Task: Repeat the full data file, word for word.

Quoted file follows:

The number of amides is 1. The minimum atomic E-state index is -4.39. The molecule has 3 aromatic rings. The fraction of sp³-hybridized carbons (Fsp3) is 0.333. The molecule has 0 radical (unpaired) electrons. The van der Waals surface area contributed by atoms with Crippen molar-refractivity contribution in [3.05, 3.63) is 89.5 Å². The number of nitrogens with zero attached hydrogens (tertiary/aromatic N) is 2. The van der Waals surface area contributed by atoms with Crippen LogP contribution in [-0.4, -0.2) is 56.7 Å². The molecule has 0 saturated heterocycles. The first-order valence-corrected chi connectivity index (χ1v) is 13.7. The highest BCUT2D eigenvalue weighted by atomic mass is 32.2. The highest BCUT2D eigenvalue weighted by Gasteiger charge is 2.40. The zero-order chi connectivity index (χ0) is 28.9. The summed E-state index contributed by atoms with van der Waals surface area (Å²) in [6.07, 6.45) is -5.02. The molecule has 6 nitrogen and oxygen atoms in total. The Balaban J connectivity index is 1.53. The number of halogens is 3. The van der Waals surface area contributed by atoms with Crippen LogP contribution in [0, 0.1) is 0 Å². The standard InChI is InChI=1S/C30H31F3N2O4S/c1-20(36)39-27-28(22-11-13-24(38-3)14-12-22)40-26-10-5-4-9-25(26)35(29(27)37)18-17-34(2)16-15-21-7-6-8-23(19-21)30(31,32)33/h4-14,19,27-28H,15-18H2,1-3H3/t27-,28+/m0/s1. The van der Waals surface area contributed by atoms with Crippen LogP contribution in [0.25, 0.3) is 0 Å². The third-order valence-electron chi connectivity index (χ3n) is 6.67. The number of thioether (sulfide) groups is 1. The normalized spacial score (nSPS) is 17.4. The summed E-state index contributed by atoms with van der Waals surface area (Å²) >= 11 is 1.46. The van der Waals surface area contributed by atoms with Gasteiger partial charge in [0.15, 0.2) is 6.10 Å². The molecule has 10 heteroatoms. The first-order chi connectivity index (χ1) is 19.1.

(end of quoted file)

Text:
The number of amides is 1. The minimum atomic E-state index is -4.39. The molecule has 3 aromatic rings. The fraction of sp³-hybridized carbons (Fsp3) is 0.333. The molecule has 0 radical (unpaired) electrons. The van der Waals surface area contributed by atoms with Crippen molar-refractivity contribution in [3.05, 3.63) is 89.5 Å². The number of nitrogens with zero attached hydrogens (tertiary/aromatic N) is 2. The van der Waals surface area contributed by atoms with Crippen LogP contribution in [-0.4, -0.2) is 56.7 Å². The molecule has 0 saturated heterocycles. The first-order valence-corrected chi connectivity index (χ1v) is 13.7. The highest BCUT2D eigenvalue weighted by atomic mass is 32.2. The highest BCUT2D eigenvalue weighted by Gasteiger charge is 2.40. The zero-order chi connectivity index (χ0) is 28.9. The summed E-state index contributed by atoms with van der Waals surface area (Å²) in [6.07, 6.45) is -5.02. The molecule has 6 nitrogen and oxygen atoms in total. The Balaban J connectivity index is 1.53. The number of halogens is 3. The van der Waals surface area contributed by atoms with Crippen LogP contribution in [0, 0.1) is 0 Å². The standard InChI is InChI=1S/C30H31F3N2O4S/c1-20(36)39-27-28(22-11-13-24(38-3)14-12-22)40-26-10-5-4-9-25(26)35(29(27)37)18-17-34(2)16-15-21-7-6-8-23(19-21)30(31,32)33/h4-14,19,27-28H,15-18H2,1-3H3/t27-,28+/m0/s1. The van der Waals surface area contributed by atoms with Crippen LogP contribution in [0.25, 0.3) is 0 Å². The third-order valence-electron chi connectivity index (χ3n) is 6.67. The number of thioether (sulfide) groups is 1. The normalized spacial score (nSPS) is 17.4. The summed E-state index contributed by atoms with van der Waals surface area (Å²) >= 11 is 1.46. The van der Waals surface area contributed by atoms with Gasteiger partial charge in [0.15, 0.2) is 6.10 Å². The molecule has 10 heteroatoms. The first-order chi connectivity index (χ1) is 19.1.